Archive for Daily Activities

T-Mobile 3G 1900Mhz

Kinda giddy like watching the 3G reports and also getting some spotty coverage in dallas. TMO says Q42012 should have roll-out complete. Hope it happens as scheduled…


Amazon Basics Blutooth Keyboard vs. Apple Wireless Keyboard for iPhone


  • smaller and lighter than the Apple unit.
  • smaller keys means compact keyboard - distance from A - P is ~167mm.
  • F1 functions as a home button - will wake phone up and double and triple click functionality is mimic’d (!!!)
  • F2 functions just like swipe right to search - will even bring you to the search card when you’re inside an app
  • volume, playback controls and keyboard show/hide key work just like Apple unit
  • 5° of tilt
  • two AAA batteries (not included)
  • $42


  •  full size keyboard - distance from A - P is ~182mm.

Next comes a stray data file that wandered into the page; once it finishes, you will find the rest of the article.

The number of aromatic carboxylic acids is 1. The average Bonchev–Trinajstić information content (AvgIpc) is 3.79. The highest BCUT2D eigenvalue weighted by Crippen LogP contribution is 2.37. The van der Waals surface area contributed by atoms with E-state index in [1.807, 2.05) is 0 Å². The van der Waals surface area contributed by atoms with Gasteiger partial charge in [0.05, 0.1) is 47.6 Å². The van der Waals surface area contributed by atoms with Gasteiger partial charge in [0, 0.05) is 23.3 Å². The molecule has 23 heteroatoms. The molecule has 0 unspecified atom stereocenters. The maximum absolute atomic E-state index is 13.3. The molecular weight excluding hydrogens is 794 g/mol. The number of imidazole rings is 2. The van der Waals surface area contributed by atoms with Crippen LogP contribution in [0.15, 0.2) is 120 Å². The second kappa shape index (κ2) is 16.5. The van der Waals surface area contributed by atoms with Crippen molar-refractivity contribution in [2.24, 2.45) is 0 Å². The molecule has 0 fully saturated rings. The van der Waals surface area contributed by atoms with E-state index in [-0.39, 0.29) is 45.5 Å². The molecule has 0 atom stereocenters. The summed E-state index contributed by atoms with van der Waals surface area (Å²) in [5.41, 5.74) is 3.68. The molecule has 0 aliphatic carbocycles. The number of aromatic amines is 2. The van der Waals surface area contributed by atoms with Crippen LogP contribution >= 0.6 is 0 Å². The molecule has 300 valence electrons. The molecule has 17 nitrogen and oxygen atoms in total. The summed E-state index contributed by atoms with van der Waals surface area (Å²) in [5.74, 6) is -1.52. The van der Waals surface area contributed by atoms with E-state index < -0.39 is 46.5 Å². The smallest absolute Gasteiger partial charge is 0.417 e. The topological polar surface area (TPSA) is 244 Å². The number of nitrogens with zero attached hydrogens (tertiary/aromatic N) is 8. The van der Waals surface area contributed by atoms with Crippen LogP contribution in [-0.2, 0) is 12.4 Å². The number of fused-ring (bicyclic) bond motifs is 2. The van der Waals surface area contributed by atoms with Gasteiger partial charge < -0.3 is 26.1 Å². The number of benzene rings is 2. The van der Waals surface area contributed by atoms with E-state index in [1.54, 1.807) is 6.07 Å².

• has volume, playback controls and keyboard show/hide keys
  • also has display brightness keys (up and down)
  • 7° of tilt (more than I’d like)
  • two AA batteries (included)
  • $70

Both units connect just fine to the iPhone and an iPad I tried out. Typing wise, the Apple key spacing is much better than the Amazon, but the Amazon’s smaller degree of tilt is more comfortable for my wrists, especially coming from a laptop that has no tilt (personal preference as well). The extra search/home key on the Amazon unit is nice, but I don’t know if it’d be used often. I don’t think I’ll ever use the brightness buttons on the Apple keyboard.

App caveats: Gmail app on iPhone won’t hide keyboard. It also refuses to recognize the SBSettings swipe. (last Gmail update fixed this swipe, but keyboard still won’t hide)

Verdict: keeping the Apple keyboard because full size is important.



Quick Notes:

BR30 is my preferred bulb due to good flood angle
PAR flood bulbs need closer spacing and greater number of units due to tight spread
LED’s still aren’t very good at dimming (on par with CFL) — they don’t dim down very low, and some hum quite loudly

LED’s used in non-dimming circuits are good however, despite their slight turn-on delay.



Some pros and cons:

Pros - iPhone will work with 3G